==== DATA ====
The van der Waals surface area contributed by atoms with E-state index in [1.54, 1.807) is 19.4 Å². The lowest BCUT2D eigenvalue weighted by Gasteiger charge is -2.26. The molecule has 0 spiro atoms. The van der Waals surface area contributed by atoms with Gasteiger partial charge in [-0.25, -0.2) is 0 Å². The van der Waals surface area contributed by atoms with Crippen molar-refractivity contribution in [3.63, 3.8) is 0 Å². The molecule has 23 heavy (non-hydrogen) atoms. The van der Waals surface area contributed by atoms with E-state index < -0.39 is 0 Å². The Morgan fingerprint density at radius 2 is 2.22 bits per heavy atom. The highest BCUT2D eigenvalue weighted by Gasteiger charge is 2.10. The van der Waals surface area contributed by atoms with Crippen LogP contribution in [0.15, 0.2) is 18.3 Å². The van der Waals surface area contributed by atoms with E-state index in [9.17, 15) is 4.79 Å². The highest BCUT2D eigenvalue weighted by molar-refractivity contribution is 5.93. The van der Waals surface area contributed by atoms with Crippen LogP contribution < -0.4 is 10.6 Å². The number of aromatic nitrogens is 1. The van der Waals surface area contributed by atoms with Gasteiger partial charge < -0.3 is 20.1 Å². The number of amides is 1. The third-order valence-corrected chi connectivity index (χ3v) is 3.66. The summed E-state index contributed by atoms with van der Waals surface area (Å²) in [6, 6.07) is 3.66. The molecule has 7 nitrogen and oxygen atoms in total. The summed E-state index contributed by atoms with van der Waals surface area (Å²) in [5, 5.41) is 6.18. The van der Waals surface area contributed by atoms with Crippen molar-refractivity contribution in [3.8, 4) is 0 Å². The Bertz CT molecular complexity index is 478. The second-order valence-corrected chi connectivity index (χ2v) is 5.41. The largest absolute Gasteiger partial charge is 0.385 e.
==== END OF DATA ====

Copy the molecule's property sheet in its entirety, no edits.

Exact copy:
The van der Waals surface area contributed by atoms with E-state index in [1.54, 1.807) is 19.4 Å². The lowest BCUT2D eigenvalue weighted by Gasteiger charge is -2.26. The molecule has 0 spiro atoms. The van der Waals surface area contributed by atoms with Gasteiger partial charge in [-0.25, -0.2) is 0 Å². The van der Waals surface area contributed by atoms with Crippen molar-refractivity contribution in [3.63, 3.8) is 0 Å². The molecule has 23 heavy (non-hydrogen) atoms. The van der Waals surface area contributed by atoms with E-state index < -0.39 is 0 Å². The Morgan fingerprint density at radius 2 is 2.22 bits per heavy atom. The highest BCUT2D eigenvalue weighted by Gasteiger charge is 2.10. The van der Waals surface area contributed by atoms with Crippen LogP contribution in [0.15, 0.2) is 18.3 Å². The van der Waals surface area contributed by atoms with E-state index in [9.17, 15) is 4.79 Å². The highest BCUT2D eigenvalue weighted by molar-refractivity contribution is 5.93. The van der Waals surface area contributed by atoms with Crippen LogP contribution < -0.4 is 10.6 Å². The number of aromatic nitrogens is 1. The van der Waals surface area contributed by atoms with Gasteiger partial charge < -0.3 is 20.1 Å². The number of amides is 1. The third-order valence-corrected chi connectivity index (χ3v) is 3.66. The summed E-state index contributed by atoms with van der Waals surface area (Å²) in [6, 6.07) is 3.66. The molecule has 7 nitrogen and oxygen atoms in total. The summed E-state index contributed by atoms with van der Waals surface area (Å²) in [5, 5.41) is 6.18. The van der Waals surface area contributed by atoms with Crippen molar-refractivity contribution in [3.8, 4) is 0 Å². The Bertz CT molecular complexity index is 478. The second-order valence-corrected chi connectivity index (χ2v) is 5.41. The largest absolute Gasteiger partial charge is 0.385 e.